In early September, news reports surfaced about a 500-gallon oil spill at a private residence on Ridgefield Rd. The spill reportedly resulted from the malfunction of two oil tanks located on a dirt floor in the basement of the house, causing the tanks’ contents to seep into the ground below the home and leading to contaminated drinking water on at least two Wilton properties.

The spill was so bad that the CT Department of Energy and Environmental Protection (DEEP) had to step in to handle the cleanup. While the town’s Health Department doesn’t have direct oversight of the Ridgefield Rd. situation, it is taking steps to encourage all of Wilton’s residents to take precautions when it comes to oil tank safety.

“The Wilton Health Department implores those of our residents who use home heating oil to be proactive in the effort to protect our natural resources and property,” says Wilton’s health director Barry Bogle.

What’s more, the department is making it a priority to gather information from as many residents as possible about their homes’ home heating oil tanks and equipment–Bogle says they’re hoping for 100% participation. He also wants to advocate for residents taking good care of their home oil systems and awareness of what can go wrong.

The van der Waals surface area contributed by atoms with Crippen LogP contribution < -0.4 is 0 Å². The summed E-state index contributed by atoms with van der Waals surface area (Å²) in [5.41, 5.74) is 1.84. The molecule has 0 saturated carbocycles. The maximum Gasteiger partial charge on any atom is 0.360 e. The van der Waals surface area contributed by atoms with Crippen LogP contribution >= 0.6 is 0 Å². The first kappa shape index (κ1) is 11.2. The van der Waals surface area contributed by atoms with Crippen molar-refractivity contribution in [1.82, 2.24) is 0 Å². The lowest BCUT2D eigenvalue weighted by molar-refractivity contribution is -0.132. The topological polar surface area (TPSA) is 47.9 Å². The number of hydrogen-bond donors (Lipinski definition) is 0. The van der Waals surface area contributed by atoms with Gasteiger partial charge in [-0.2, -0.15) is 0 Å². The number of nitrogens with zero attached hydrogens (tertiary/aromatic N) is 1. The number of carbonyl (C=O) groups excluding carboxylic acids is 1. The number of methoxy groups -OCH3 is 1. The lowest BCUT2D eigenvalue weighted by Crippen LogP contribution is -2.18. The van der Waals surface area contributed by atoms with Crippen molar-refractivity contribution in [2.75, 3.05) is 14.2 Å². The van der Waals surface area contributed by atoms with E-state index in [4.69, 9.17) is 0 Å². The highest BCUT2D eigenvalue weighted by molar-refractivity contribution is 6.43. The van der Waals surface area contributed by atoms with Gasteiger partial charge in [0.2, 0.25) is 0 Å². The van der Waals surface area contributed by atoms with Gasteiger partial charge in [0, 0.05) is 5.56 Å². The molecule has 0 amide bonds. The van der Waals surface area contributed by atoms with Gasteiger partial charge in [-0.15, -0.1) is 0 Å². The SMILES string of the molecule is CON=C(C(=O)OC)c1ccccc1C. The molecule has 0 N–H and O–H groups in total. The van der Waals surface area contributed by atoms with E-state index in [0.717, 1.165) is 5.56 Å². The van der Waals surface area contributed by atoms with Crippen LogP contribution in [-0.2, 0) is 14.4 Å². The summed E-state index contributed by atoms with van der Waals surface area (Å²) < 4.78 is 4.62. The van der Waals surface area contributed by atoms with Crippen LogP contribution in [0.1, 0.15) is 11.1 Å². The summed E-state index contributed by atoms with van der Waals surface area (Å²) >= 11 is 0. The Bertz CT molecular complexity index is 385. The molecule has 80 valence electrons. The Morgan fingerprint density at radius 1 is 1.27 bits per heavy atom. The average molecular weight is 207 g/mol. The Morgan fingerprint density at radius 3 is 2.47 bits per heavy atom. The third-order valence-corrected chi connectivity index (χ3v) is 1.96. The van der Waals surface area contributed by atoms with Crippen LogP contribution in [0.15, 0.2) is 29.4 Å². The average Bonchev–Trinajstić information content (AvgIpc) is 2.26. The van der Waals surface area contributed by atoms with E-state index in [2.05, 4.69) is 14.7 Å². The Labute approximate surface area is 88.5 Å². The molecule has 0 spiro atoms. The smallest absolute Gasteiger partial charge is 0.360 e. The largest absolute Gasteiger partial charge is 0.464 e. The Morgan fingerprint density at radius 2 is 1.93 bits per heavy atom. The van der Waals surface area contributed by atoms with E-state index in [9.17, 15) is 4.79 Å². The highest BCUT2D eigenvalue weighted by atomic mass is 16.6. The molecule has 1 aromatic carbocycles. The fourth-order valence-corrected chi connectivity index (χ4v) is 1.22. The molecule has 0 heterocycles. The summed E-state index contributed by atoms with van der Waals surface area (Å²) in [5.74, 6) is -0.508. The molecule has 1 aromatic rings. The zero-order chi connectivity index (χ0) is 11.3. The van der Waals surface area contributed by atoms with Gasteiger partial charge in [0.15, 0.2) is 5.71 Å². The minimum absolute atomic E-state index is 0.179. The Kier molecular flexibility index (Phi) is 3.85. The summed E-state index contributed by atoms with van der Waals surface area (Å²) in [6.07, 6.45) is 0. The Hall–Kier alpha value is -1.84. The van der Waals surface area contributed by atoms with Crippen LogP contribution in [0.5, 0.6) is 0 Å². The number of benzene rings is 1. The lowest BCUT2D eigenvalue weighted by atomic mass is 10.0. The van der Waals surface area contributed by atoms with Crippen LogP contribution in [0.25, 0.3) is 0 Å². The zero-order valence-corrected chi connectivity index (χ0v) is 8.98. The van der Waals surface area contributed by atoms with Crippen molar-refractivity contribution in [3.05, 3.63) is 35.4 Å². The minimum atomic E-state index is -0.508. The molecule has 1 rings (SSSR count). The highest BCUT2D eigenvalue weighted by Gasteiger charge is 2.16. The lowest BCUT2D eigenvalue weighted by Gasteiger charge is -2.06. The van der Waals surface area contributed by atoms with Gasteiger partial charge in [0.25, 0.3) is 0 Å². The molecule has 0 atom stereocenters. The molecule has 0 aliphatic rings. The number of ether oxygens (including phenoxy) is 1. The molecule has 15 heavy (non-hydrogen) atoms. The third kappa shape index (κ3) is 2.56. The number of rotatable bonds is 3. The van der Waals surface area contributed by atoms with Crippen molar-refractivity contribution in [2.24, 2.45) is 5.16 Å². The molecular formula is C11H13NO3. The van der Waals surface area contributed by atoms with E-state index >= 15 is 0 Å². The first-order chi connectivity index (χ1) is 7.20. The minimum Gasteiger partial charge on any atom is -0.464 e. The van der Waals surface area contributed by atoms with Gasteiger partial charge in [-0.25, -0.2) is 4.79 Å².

“An oil spill from an underground storage tank (UST) or an aboveground storage tank (AST) occurs in a number of ways–over filling of the tank by a delivery person, or equipment problems, which can come in many forms–a crack in the oil tank, feeder lines, filters, fittings in/on the furnace, total failure of an oil tank, and more,” Bogle says in a press release.

Often times these leaks or failures go undetected or are deemed to be minor or inconsequential. However, any such event may cause significant adverse effects to our natural resources. These leaks can be very difficult to remediate and can result in enormous financial expenses.

While there are no town ordinances governing maintenance and upkeep of oil tanks, Bogle says there are State statues and Public Health Code regulations that are specific to property upkeep/maintenance and nuisance conditions. And in the future, his department will use the survey responses when people come in for building permits.

“We will be reviewing permits that we obtain for the installation of oil tanks and cross referencing those with the responses from the survey. Beyond that, we will rerun the survey at a later date if warranted.”

Bogle suggests that in preparation for the upcoming winter season, when servicing a boiler and/or furnace to have a service provider complete an inspection of your oil tank and its components at the same time.

Wilton officials also hope that residents will complete a town-wide survey to so the town can collect information and data on the number of privately-owned oil tanks, as well as facilitate getting information about use and safety of oil tanks to residents.

The survey is available on the town website.